Note that if you are doing a new build, you’ll need to wait until the concrete properly cures (typically 30 days) before applying epoxy. Tell the contractor you want a smooth trowel finish and no sealer. Preparation will be as described in Step 3 (diamond grinding or acid etch).

Step 2: Choose Your System

I spent a fair amount of time researching the various products and systems available ( is a fantastic, well-attended forum for researching shop-related topics). While the big-box hardware stores offer epoxy floorings, I was convinced that an industrial, 100%-solids epoxy over primer, plus a urethane topcoat, offered a much better value at only slightly greater cost. After reading consistently positive reviews about Legacy Industrial Corporation and speaking with Scotty, the owner, I chose Legacy Industrial’s HD-821 Crack Sealant, HD Standard Epoxy Coating Primer, HD Epoxy, and HD-322 Pigmented Urethane Topcoat.

The HD primer is a thin epoxy and, as such, soaks more easily into the concrete to provide a better foundation for the thicker high-mil epoxy that goes on top. The urethane topcoat provides both abrasion and UV protection (to prevent the epoxy from yellowing), as well as protection against 100LL and brake fluid. Scotty provided excellent, no-pressure support both in guiding me to the right product, as well as being available to answer on-the-fly questions while I was literally rolling out epoxy on E-day.

You will also need to consider colors (there are many topcoat colors available) and additives (such as color flakes or anti-slip material). For ease of cleaning, I did not incorporate anti-slip into my floor. Although quite slippery immediately following application, after a couple of months of use, the floor felt quite stable. However, those in wet/snowy environments will want to consider anti-slip.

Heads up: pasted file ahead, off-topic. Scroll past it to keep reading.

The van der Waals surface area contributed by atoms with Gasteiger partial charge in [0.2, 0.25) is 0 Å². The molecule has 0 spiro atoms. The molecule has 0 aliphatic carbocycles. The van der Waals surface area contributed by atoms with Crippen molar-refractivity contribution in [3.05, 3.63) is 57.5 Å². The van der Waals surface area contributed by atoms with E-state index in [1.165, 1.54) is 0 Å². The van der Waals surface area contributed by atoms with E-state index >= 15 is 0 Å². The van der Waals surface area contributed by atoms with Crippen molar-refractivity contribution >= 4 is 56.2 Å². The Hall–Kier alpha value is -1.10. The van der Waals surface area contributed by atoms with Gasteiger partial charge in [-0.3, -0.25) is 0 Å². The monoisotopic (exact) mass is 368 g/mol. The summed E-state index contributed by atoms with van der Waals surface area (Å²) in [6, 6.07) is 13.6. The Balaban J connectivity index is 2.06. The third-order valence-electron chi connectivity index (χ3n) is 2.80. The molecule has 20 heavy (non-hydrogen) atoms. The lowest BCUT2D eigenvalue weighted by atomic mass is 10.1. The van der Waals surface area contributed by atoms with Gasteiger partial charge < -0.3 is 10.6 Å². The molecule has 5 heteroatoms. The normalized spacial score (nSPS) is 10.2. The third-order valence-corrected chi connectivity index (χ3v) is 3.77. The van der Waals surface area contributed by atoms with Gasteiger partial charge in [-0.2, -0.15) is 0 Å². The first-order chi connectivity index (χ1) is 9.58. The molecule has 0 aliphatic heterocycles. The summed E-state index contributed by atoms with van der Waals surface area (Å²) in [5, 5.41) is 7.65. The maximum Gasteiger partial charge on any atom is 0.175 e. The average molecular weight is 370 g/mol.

If possible, you’ll want to schedule this job during a time of the year (probably spring or fall) when you can take advantage of cool temps to maximize the pot life of the epoxy. Avoid extreme temperatures; colder temps will inhibit or prevent proper curing, and higher temps may see the epoxy “kick” before you can get it all out of the bucket.

Step 3: Prep Your Slab

Epoxy bonds both mechanically and chemically. To provide the best of both, you’ll need to profile and clean the floor.

Profiling: This is the term used to describe giving the concrete a slightly rough, porous texture that the epoxy can grab onto. The most common methods are shot-blasting, muriatic acid, and diamond grinding. While shot-blasting is the preferred method, the equipment required is not generally available for rent. My research into muriatic acid suggested there could be issues with post-rinse residue. And being on an airport, squeegeeing acid-contaminated rinse water out the hangar door onto the tarmac was not an option. Again, after much research, I decided that grinding the floor offered the best compromise between cost and performance. Legacy recommends using a Diamabrush concrete prep tool, which you can rent from Home Depot. The Diamabrush is mounted to a walk-behind floor cleaner, and both Diamabrush and Home Depot have videos showing how to operate the unit. It takes a bit of practice to control the polisher, but after 30 minutes and bashing into the wall a few times, you’ll be a pro.